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Presentation on theme: "SING FOR YOUR LIFE 2005 -."— Presentation transcript:


2 Silver Song Clubs Delivered by Sing For Your Life on a model developed by the Sidney De Haan Centre Groups of older people meet in community venues to sing and make music - including those with dementia and their carers Led by experienced facilitators supported by volunteers Currently about 40 groups across S.E. & Northern England, Italy, Finland, Western Canada 2

3 RCT 2010 Change in demographics of the UK
More older people living with chronic long term health conditions and in social isolation Limited research into benefits of singing for older people Only 2 previous trials Formative evaluation of SSCs by SDH Centre Cohen (2006). Allocated 166 healthy older adults to chorale or usual activities and assessed at baseline & 12 months. Intervention was over 30 weeks & group reported higher overall rating of physical health , mental health & greater sense of control than comparison 3

4 Trial Design Programme devised by SFYL and led by experienced facilitators April-July 2010 Outcome measures - standardized health questionnaires Primary measure York SF-12 Secondary measures HADS, EQ-5D, Service Use Questionnaire Measured at baseline, post-intervention and 6 month follow-up Participant comments invited All self-report measures SF 12 a widely used health related QoL measure with 12 questions and 2 scales (MCS & PCS). York version validated for older people HADS widely used and validated for other settings EQ5D 5 dimensional with 3 alternative responses. A measure of health utility. Can identify 243 possible health states and each is given a value. Over 80% wrote written comments on 2nd Q 4

5 Findings from Questionnaire Analysis (1)
At 3 months sig. greater improvement in mental health related quality of life in intervention group (p<0.01) At 6 months, sig. greater improvement in mental health related QOL in intervention group (p=0.05) SF12 score ranges 0-100, where 0= lowest level of health and 100 = highest. Scores weighted when computed. Scores vary over lifetime, with PCS decreasing and MCS increasing with age. UK national norms (all age) are 52.1 (MCS) & 50.9 (PCS) (Gandeck et al 1998, cited in Warren et al 2011 paper presented to Policy Association conference). Baseline measures in Greaves & Farbus study of older people in UK were 47.0 (MCS) and 35.3 (PCS) Therefore baseline scores for sample in SSC show they are generally fit and healthy. On physical scores, lower scores and still greater improvement in intervention group but non-significant. 5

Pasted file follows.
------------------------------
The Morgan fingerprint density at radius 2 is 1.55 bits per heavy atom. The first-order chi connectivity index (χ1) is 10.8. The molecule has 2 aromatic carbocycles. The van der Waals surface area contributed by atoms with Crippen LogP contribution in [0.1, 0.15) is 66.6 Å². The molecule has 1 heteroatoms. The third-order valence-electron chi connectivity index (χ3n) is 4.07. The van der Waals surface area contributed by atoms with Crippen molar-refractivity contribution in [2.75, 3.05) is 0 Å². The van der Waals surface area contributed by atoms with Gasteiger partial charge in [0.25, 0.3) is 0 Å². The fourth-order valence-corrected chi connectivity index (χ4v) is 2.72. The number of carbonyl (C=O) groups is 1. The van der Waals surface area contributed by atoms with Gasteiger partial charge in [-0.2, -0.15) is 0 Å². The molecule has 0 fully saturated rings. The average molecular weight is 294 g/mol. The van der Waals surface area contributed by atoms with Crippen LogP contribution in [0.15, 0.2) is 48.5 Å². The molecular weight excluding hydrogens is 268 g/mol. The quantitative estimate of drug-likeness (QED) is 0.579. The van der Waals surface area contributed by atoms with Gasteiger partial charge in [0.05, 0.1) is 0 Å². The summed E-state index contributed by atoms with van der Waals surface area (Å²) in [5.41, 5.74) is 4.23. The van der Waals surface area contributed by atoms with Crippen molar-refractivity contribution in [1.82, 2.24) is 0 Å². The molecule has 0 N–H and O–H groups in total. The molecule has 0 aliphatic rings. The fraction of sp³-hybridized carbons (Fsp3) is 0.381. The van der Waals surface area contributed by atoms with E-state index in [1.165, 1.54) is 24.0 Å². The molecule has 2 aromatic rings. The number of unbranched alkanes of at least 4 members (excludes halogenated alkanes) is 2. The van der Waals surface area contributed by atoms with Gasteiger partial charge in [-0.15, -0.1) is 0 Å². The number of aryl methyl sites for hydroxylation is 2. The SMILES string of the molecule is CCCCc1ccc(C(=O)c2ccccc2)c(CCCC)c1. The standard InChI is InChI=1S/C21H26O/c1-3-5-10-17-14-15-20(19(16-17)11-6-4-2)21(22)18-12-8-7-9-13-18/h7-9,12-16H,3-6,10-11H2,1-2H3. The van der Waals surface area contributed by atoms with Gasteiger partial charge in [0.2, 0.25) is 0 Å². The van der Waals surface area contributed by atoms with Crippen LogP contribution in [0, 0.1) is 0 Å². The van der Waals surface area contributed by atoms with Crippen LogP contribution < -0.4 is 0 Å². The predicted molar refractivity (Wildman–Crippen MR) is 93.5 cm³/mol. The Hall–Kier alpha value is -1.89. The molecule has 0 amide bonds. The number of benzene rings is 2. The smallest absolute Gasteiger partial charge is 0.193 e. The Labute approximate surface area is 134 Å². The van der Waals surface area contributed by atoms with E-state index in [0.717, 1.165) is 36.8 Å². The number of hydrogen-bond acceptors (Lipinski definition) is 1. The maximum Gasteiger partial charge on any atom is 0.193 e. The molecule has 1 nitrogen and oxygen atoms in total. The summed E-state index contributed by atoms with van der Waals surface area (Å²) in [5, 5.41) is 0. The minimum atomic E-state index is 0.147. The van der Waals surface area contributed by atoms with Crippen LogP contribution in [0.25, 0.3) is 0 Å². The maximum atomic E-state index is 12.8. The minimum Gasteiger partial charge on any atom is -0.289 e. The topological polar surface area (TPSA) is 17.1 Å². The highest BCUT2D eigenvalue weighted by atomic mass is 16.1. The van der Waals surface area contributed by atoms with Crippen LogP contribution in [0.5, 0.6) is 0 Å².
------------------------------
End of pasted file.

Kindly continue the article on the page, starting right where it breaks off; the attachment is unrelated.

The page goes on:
6 Findings from Questionnaire Analysis (2)
HADS anxiety score 0-7 considered normal range. UK norm for anxiety scale = 6.14 (Crawford et al 2001) Both groups healthy at baseline and improved over course of project (intervention more so). At 6 months difference between groups not significant. At 3 months lower anxiety scores in intervention group(p<0.01) 6

7 Findings from Questionnaire Analysis (3)
Cost-effectiveness Combines costs of interventions with QALY changes Singing group cost more but also greater QALY gain. Singing groups cost effective if willing to pay >£14,000 per QALY NICE estimates QALY value £20,000-£30,000 Probability of cost-effectiveness favours singing groups Cost-effectiveness depends on commissioners’ valuation of QALY i.e. How much willing to pay per QALY If QALY valued at £0 then control favoured in 81% cases. As QALY value increases, likelihood of intervention being more cost-effective 7

8 Participant feedback “I started my participation in this project just after I retired from work and feeling a little anxious about future life. This project has been instrumental in showing me there is life after ‘work’”

9 Conclusion Singing groups for older people appear to have a benefit in terms of mental health. Singing groups may be a cost-effective health promotion strategy for this population

10 SING FOR YOUR LIFE A new focus…

11 The Prime Minister’s Challenge On Dementia - the call
Delivering major improvements in Dementia care and research by 2015. Improve care in the community to support independent living.


13 Group participatory singing can…
Provide Cognitive Stimulation Therapy (CST) Help reduce social isolation Be delivered whether living in: Community Assisted Living Centres Residential Care Homes

14 Our challenge is… How can we all help?

15 Silver Song Music Box System
Participatory Singing Programmes available on demand Easy to operate - Plug in and play! No formal musical training required Themed and personalised programmes Improved behaviour - reduced need for use of antipsychotic drugs

16 SING FOR YOUR LIFE power of music n

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